The one TV reporter who has sort of questioned the questionable results (I won’t go into it with you here, since the information is readily available online), according to MediaMatters.org: “Media conservatives have labeled MSNBC anchor Keith Olbermann a ‘voice of paranoia’ and accused him of perpetuating ‘idiotic conspiracy theories’ for his sustained spotlight on the numerous local news reports of voting irregularities during the November 2 presidential election.”
Note the buzzword use of “paranoia.” Post hoc ergo propter hoc. If it’s TRUE, then it’s not paranoia. Why is the media NOT interested in finding out?
But this monochromatic clamor from the press has had its seemingly desired effect. “Important” Democrats, ever the PC conformists, are afraid of being seen as ‘paranoid conspiracy theorists,’ and are ANGRY that anyone is questioning the results of the election.
I received this forwarded e-mail from a prominent upstate politician (whom I do not name for obvious reasons):
“I really don't see the use of protesting the election, which is what the letter is really doing under the guise of ‘technical problems’. It will do absolutely no good and waste what credibility we have.
“I'd much rather see the Dems pursue more useful things - popular vote takes all? National primary? Open primary?
“So I object to sending the letter.”
Post hoc ergo propter hoc: Instead of asking whether the Olympics judging was rigged, let’s start getting ready for the next Olympics. Huh? But if the election was rigged, what is the GOOD of getting ready for the next, rigged, election?
Oh, and what credibility is this nitwit referring to? I have searched in vain through the national media to see where Democrats have any credibility afforded them: from CounterPunch to Crossfire, from the New York Times to some neocon site calling itself axisoflogic.com (who have posted a snooty pooh-pooh-ing entitled: “Critical Analysis: The Power of Delusion.”)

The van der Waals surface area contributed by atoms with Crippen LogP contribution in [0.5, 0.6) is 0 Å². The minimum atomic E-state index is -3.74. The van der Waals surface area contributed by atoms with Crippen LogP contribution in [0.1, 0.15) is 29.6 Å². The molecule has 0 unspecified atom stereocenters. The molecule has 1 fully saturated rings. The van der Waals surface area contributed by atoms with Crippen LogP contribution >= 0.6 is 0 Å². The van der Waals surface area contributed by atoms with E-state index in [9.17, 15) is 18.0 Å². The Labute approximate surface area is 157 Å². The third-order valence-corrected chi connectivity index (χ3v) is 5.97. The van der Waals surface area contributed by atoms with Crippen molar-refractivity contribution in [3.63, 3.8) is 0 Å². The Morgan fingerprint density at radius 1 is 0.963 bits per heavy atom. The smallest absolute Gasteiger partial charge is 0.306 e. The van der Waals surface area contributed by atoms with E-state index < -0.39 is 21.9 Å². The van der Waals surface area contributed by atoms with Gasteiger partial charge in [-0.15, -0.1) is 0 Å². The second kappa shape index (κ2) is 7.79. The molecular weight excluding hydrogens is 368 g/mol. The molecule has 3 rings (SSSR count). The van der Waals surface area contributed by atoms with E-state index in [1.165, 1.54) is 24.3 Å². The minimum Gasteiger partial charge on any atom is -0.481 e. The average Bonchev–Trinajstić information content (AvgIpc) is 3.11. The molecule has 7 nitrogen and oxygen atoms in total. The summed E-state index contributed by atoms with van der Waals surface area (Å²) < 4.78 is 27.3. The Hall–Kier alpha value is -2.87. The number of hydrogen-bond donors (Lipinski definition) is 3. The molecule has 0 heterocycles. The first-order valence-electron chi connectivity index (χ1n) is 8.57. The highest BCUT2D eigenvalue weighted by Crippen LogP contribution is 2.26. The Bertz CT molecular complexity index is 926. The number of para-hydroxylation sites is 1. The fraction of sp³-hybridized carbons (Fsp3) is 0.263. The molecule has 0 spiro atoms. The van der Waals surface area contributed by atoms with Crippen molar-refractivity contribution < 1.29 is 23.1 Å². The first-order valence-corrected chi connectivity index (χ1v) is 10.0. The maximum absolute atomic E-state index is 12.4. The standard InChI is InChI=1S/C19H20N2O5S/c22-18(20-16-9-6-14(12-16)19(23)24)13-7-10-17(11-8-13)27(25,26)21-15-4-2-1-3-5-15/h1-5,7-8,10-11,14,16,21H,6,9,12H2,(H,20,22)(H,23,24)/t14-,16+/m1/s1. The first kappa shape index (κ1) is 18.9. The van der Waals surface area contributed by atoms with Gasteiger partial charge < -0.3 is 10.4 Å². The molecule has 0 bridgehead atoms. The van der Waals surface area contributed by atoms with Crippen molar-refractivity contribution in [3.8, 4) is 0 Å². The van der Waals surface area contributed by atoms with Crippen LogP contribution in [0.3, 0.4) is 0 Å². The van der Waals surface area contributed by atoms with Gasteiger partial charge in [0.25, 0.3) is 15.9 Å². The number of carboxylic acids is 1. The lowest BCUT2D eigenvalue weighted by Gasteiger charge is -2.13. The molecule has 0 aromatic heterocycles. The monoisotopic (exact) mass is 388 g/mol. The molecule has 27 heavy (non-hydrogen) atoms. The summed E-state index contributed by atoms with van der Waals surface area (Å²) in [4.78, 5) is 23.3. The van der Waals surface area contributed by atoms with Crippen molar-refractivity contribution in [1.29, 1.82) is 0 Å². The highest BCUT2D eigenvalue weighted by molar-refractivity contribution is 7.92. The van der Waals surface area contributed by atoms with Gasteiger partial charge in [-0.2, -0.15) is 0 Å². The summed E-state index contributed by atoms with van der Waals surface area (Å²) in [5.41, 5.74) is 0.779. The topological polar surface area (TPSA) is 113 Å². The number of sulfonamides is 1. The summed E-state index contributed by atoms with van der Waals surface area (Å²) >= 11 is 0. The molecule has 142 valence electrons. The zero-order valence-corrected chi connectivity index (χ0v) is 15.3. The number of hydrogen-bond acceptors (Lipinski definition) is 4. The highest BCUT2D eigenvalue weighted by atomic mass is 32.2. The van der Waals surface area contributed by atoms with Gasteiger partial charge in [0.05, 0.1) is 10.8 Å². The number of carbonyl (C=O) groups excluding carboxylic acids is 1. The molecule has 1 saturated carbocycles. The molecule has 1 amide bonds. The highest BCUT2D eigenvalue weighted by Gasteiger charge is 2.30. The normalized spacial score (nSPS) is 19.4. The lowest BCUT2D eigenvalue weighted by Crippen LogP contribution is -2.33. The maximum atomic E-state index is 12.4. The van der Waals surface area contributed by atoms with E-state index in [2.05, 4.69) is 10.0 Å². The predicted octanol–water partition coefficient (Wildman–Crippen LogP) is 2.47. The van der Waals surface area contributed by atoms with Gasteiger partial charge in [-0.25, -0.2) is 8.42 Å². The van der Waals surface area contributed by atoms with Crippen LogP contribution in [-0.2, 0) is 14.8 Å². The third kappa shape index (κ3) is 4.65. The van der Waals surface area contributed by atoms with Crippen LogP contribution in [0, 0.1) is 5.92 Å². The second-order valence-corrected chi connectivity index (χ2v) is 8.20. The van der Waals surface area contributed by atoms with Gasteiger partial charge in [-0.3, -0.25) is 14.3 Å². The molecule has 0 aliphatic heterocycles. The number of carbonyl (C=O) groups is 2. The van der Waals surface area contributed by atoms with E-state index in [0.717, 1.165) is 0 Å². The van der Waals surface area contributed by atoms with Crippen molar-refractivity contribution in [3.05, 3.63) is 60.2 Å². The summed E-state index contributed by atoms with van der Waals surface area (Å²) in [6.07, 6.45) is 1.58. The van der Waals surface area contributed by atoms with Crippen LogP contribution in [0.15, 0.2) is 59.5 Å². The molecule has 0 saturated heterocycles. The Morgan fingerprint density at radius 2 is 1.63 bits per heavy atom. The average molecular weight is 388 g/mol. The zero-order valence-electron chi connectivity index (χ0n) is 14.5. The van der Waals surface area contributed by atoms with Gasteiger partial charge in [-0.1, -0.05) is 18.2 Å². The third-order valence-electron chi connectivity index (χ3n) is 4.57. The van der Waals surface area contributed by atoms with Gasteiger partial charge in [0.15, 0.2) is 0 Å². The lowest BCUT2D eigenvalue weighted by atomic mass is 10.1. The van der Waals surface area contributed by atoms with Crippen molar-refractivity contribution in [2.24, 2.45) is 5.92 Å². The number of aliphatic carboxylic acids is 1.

Why, the election HAD to be fair, because if it WASN’T fair, then a monstrous crime would have taken place, threatening the very roots of our (increasingly show) democracy. And that, saith the brilliantly insightful media, CANNOT BE. Therefore, it isn’t.
Post hoc ergo propter hoc means, literally, "after this therefore because of this".
So, the terms “paranoia,” “conspiracy theorists,” “internet,” (we all know how “flaky” those internetsters are, right? Another word for “loon” as used by the mainstream media), “bizarre” and, or course, “delusion.”
Well, my great-grandmother was from Ohio Quaker stock -- where her parents ran an Underground Railroad waystation on their farm -- and she used to have a little saying that was drilled into our heads: “The Truth can always stand questioning.”
Sadly, the old woman must have been incorrect, because we all know that the “truth” should NEVER be questioned -- at least according to Mr. Kenneth Blackwell, a black Republican, the party accused of massively and purposely suppressing the Black vote.
A member of the National Writers Union, AFLCIO, Hart Williams has been in print since 1973, and has written for THE WASHINGTON POST, THE KANSAS CITY STAR, THE SANTA FE SUN, THE LOS ANGELES TIMES, THE OREGONIAN and many others.